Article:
The Journal’s Trump Problem

September 1st, 2016 · No Comments · journalism

By Arthur Alpert

We’ve already done three performances of “Electoral Dysfunctions”, eight short plays on political themes at the new Vortex on Carlisle, with two more weekends to go, but I’m feeling pretty good about my role. I wrote and perform –in a Trumpian wig – an introduction to the show that Sunday’s audience, bless ‘em, found funny.

That’s satisfying because it isn’t easy to provoke laughter about a man whose real political efforts are no laughing matter.

As the Albuquerque Journal’s coverage of Mr. Trump is no laughing matter.

As you surely noticed, the Journal didn’t want the Donald to be the GOP nominee. It ran news stories and opinion pieces favoring Gov. Scott Walker of Wisconsin first and after he dropped out, Senator Ted Cruz of Texas. Its “news stories” and opinion pieces consistently reflected the paper’s distaste for Trump.

I wrote about this April 29 and May 8, expressing pity for the Journal’s political commissars, wondering how they would extricate themselves from the corner into which they’d painted themselves when Trump won.

Well, they tried in an editorial Friday, Aug. 5, headlined:

“Trump should step aside and let a statesman run”.

Read it for yourself, please, and you’ll see that the Journal’s fundamental objection to the candidate is a “temperament…ill-suited to lead America and the free world.”

His temperament? That is their problem?

Funny, but I might have expected the editorialist to note a few other limitations. Like the following culled exclusively from Republicans and other right-of-center commentators:

I am shocked that the oh-so-moralistic Albuquerque Journal didn’t find that bothersome.

  • “Trump has hired and elevated some of the very worst people in American politics, known for their cruelty, radicalism, prejudice and corruption,” wrote Washington Post columnist Michael Gerson Aug. 25. Gerson was speechwriter, senior policy adviser and member of the Iraq Study Group in George W. Bush’s White House.

Gerson’s objections didn’t make it into the Journal editorial either.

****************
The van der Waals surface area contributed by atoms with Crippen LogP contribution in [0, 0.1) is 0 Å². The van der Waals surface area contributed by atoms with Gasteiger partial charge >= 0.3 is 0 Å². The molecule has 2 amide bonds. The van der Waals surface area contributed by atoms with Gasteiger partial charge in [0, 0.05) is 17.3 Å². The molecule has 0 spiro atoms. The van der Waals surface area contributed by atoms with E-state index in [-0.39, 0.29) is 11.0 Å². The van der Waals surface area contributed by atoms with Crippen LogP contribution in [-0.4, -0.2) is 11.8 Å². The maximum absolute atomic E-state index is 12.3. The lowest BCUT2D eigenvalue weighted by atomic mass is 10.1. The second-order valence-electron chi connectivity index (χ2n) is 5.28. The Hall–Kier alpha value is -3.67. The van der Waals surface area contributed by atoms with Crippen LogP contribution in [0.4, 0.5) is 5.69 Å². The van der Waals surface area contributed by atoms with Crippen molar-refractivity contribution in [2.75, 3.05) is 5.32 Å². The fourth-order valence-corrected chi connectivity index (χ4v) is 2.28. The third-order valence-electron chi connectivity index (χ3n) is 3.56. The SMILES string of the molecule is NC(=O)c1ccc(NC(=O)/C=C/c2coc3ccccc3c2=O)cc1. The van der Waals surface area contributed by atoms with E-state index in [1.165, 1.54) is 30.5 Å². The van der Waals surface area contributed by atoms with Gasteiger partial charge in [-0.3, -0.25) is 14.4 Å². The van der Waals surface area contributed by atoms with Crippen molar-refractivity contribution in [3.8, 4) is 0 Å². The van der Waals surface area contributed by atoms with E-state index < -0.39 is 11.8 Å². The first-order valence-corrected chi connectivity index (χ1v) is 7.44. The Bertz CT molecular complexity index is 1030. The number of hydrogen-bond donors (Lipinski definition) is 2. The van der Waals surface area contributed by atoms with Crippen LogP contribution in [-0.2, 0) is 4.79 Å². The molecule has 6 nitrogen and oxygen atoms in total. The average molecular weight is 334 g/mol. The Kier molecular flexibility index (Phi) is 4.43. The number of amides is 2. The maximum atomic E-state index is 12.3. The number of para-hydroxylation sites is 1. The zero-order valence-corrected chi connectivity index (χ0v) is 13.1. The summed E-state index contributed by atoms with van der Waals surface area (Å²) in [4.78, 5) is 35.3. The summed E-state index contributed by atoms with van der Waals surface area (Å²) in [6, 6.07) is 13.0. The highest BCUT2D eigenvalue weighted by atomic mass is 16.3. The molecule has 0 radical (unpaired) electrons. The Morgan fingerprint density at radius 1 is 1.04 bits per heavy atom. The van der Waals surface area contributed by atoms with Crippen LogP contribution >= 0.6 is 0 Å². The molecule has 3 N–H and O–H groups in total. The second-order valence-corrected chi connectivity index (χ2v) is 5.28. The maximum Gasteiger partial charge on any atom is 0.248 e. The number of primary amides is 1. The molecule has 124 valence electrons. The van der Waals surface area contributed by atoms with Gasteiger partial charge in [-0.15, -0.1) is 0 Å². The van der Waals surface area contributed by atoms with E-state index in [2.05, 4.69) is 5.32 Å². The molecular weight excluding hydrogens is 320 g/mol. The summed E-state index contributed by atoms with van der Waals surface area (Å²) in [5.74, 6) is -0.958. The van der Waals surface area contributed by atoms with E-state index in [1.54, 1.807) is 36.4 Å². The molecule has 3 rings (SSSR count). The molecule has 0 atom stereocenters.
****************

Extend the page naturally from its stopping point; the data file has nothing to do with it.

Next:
• “Trump also would undermine democracy abroad by virtue of his disrespect for democratic norms at home. He has endorsed torture and other illegal acts of war, disparaged freedom of the press, undermined a free judiciary, campaigned by invective rather than debate and warned critics that they will suffer if he is elected. And if all that is not enough to give comfort to authoritarian rulers with similar values, Trump has expressed open admiration for the world’s worst thugs, from Russia’s Vladi­mir Putin to the butchers of Tiananmen Square.”

That’s an Aug. 28 view from Fred Hiatt, the rightist WaPo editorialist. Journal editors have published him on the Op Ed pages a half-dozen times.

George Will has been screaming at top of his voice for the GOP to resist Trump. He did that in a July 29 column headlined “How entangled with Russia is Trump?” The Journal didn’t publish it.

He did it a few days later, Aug. 3, in a column headlined “Trump’s shallowness runs deep”. The Journal didn’t publish it.

He did it again August 6 under the headline “The sinking fantasy that Trump would defend the Constitution” and no, the Journal didn’t publish it.

(Winthrop Quigley did cite Will’s opposition to Trump in an UpFront column Aug. 20.)

Meanwhile, Mr. Will discovered he’s a man of principle and announced he would quit the Republican Party because it was running Trump for president. (That was reported widely in late June.)

Of course, the Journal has never reported that. Too busy, I presume, demanding transparency from all Creation.

And then there is Jennifer Rubin, author of the right-wing “Right Turn” blog for the Washington Post in which she takes no prisoners. This tough lady has so impressed the Journal’s editors that they’ve published her on the Op Ed page about 10 times.

But two recent Rubin “Right Turn” essays (Aug. 9, 10) blamed the GOP for failing to take on Trump. Her second piece concluded:

“If Clinton now sounds like a Republican (respect for the military, defense of the rule of law, respect for religious minorities), it’s because Republicans forfeited much of the center-right ground in a fruitless effort to out-crazy Trump. If Clinton is smart, she will keep at it, creating a vast center-left to center-right coalition. She did not so much steal the GOP’s issues and thoughtful voters; rather, the GOP gave up on both. Now, it’s too late to get them back.”

This time, the editors found neither Rubin essay inspiring.

Enough. What they believe Trump is is abundantly clear.

But what is the Albuquerque Journal? What does our local daily tell us about itself when it openly politicks for candidates and causes in its so-called news pages and then, editorially, falls to its knees to ask Mr. Trump to quit because his “temperament” is ill-suited to the job even as it censors serious observations about the candidate and the GOP from rightist friends?

The answers, I suspect, may be found in various and sundry political considerations that have the Journal tied up in knots. Unfortunately, I cannot dive in without embroiling myself in the political. So let’s just say what’s patently clear – the Journal’s actions do not describe a journalistic operation.

You’re free, of course, to arrive at your own conclusions. To laugh, too, or cry.

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